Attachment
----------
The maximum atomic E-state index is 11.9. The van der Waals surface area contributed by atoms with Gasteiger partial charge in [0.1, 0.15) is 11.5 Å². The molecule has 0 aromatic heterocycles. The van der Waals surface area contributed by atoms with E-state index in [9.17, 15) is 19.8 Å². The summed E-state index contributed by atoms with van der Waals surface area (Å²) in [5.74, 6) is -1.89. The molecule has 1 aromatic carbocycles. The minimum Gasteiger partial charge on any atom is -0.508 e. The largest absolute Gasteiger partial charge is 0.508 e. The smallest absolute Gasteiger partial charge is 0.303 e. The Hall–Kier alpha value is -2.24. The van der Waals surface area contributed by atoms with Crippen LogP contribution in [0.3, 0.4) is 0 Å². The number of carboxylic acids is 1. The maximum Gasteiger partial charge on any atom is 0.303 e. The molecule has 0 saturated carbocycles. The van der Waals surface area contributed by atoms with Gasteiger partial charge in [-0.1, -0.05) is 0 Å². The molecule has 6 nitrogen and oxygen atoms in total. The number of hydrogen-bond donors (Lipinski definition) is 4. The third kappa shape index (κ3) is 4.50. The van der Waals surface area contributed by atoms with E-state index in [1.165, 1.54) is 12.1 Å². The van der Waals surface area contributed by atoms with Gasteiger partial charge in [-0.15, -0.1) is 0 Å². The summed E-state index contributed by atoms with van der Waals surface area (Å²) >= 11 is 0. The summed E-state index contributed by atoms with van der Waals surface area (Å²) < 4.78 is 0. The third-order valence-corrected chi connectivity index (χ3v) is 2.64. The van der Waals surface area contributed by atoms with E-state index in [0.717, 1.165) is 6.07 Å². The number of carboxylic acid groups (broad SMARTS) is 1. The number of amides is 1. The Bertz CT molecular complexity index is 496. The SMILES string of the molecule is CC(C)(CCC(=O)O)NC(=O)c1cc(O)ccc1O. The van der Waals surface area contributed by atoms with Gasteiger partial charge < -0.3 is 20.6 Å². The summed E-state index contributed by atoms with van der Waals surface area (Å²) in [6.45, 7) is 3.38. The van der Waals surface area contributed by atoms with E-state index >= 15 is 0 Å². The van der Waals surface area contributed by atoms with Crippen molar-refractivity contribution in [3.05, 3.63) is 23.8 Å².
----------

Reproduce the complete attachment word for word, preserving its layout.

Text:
The maximum atomic E-state index is 11.9. The van der Waals surface area contributed by atoms with Gasteiger partial charge in [0.1, 0.15) is 11.5 Å². The molecule has 0 aromatic heterocycles. The van der Waals surface area contributed by atoms with E-state index in [9.17, 15) is 19.8 Å². The summed E-state index contributed by atoms with van der Waals surface area (Å²) in [5.74, 6) is -1.89. The molecule has 1 aromatic carbocycles. The minimum Gasteiger partial charge on any atom is -0.508 e. The largest absolute Gasteiger partial charge is 0.508 e. The smallest absolute Gasteiger partial charge is 0.303 e. The Hall–Kier alpha value is -2.24. The van der Waals surface area contributed by atoms with Crippen LogP contribution in [0.3, 0.4) is 0 Å². The number of carboxylic acids is 1. The maximum Gasteiger partial charge on any atom is 0.303 e. The molecule has 0 saturated carbocycles. The van der Waals surface area contributed by atoms with Gasteiger partial charge in [-0.1, -0.05) is 0 Å². The molecule has 6 nitrogen and oxygen atoms in total. The number of hydrogen-bond donors (Lipinski definition) is 4. The third kappa shape index (κ3) is 4.50. The van der Waals surface area contributed by atoms with E-state index in [1.165, 1.54) is 12.1 Å². The van der Waals surface area contributed by atoms with Gasteiger partial charge in [-0.15, -0.1) is 0 Å². The summed E-state index contributed by atoms with van der Waals surface area (Å²) >= 11 is 0. The summed E-state index contributed by atoms with van der Waals surface area (Å²) < 4.78 is 0. The third-order valence-corrected chi connectivity index (χ3v) is 2.64. The van der Waals surface area contributed by atoms with E-state index in [0.717, 1.165) is 6.07 Å². The number of carboxylic acid groups (broad SMARTS) is 1. The number of amides is 1. The Bertz CT molecular complexity index is 496. The SMILES string of the molecule is CC(C)(CCC(=O)O)NC(=O)c1cc(O)ccc1O. The van der Waals surface area contributed by atoms with Gasteiger partial charge < -0.3 is 20.6 Å². The summed E-state index contributed by atoms with van der Waals surface area (Å²) in [6.45, 7) is 3.38. The van der Waals surface area contributed by atoms with E-state index >= 15 is 0 Å². The van der Waals surface area contributed by atoms with Crippen molar-refractivity contribution in [3.05, 3.63) is 23.8 Å².